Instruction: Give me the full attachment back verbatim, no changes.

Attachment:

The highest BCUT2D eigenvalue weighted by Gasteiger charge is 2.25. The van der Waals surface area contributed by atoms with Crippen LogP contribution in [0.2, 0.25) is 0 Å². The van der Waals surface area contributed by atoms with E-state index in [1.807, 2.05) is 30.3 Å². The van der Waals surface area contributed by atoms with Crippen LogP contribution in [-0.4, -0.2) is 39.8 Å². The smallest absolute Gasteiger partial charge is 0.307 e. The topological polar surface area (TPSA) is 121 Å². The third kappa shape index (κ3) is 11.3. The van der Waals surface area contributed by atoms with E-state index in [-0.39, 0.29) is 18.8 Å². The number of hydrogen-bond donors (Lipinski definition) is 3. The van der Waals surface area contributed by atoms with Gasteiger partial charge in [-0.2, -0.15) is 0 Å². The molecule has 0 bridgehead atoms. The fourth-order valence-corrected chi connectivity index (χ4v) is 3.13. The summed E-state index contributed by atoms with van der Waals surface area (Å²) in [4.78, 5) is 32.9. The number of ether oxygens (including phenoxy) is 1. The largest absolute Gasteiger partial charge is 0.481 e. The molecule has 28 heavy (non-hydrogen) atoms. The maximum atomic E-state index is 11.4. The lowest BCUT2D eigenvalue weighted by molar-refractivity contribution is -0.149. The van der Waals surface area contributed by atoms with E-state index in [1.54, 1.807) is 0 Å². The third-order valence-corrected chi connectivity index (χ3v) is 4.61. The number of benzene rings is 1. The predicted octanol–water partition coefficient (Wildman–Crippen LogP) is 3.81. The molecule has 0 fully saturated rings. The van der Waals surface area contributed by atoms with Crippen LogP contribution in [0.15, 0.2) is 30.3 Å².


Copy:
The highest BCUT2D eigenvalue weighted by Gasteiger charge is 2.25. The van der Waals surface area contributed by atoms with Crippen LogP contribution in [0.2, 0.25) is 0 Å². The van der Waals surface area contributed by atoms with E-state index in [1.807, 2.05) is 30.3 Å². The van der Waals surface area contributed by atoms with Crippen LogP contribution in [-0.4, -0.2) is 39.8 Å². The smallest absolute Gasteiger partial charge is 0.307 e. The topological polar surface area (TPSA) is 121 Å². The third kappa shape index (κ3) is 11.3. The van der Waals surface area contributed by atoms with E-state index in [-0.39, 0.29) is 18.8 Å². The number of hydrogen-bond donors (Lipinski definition) is 3. The van der Waals surface area contributed by atoms with Gasteiger partial charge in [-0.2, -0.15) is 0 Å². The molecule has 0 bridgehead atoms. The fourth-order valence-corrected chi connectivity index (χ4v) is 3.13. The summed E-state index contributed by atoms with van der Waals surface area (Å²) in [4.78, 5) is 32.9. The number of ether oxygens (including phenoxy) is 1. The largest absolute Gasteiger partial charge is 0.481 e. The molecule has 28 heavy (non-hydrogen) atoms. The maximum atomic E-state index is 11.4. The lowest BCUT2D eigenvalue weighted by molar-refractivity contribution is -0.149. The van der Waals surface area contributed by atoms with E-state index in [1.54, 1.807) is 0 Å². The third-order valence-corrected chi connectivity index (χ3v) is 4.61. The number of benzene rings is 1. The predicted octanol–water partition coefficient (Wildman–Crippen LogP) is 3.81. The molecule has 0 fully saturated rings. The van der Waals surface area contributed by atoms with Crippen LogP contribution in [0.15, 0.2) is 30.3 Å².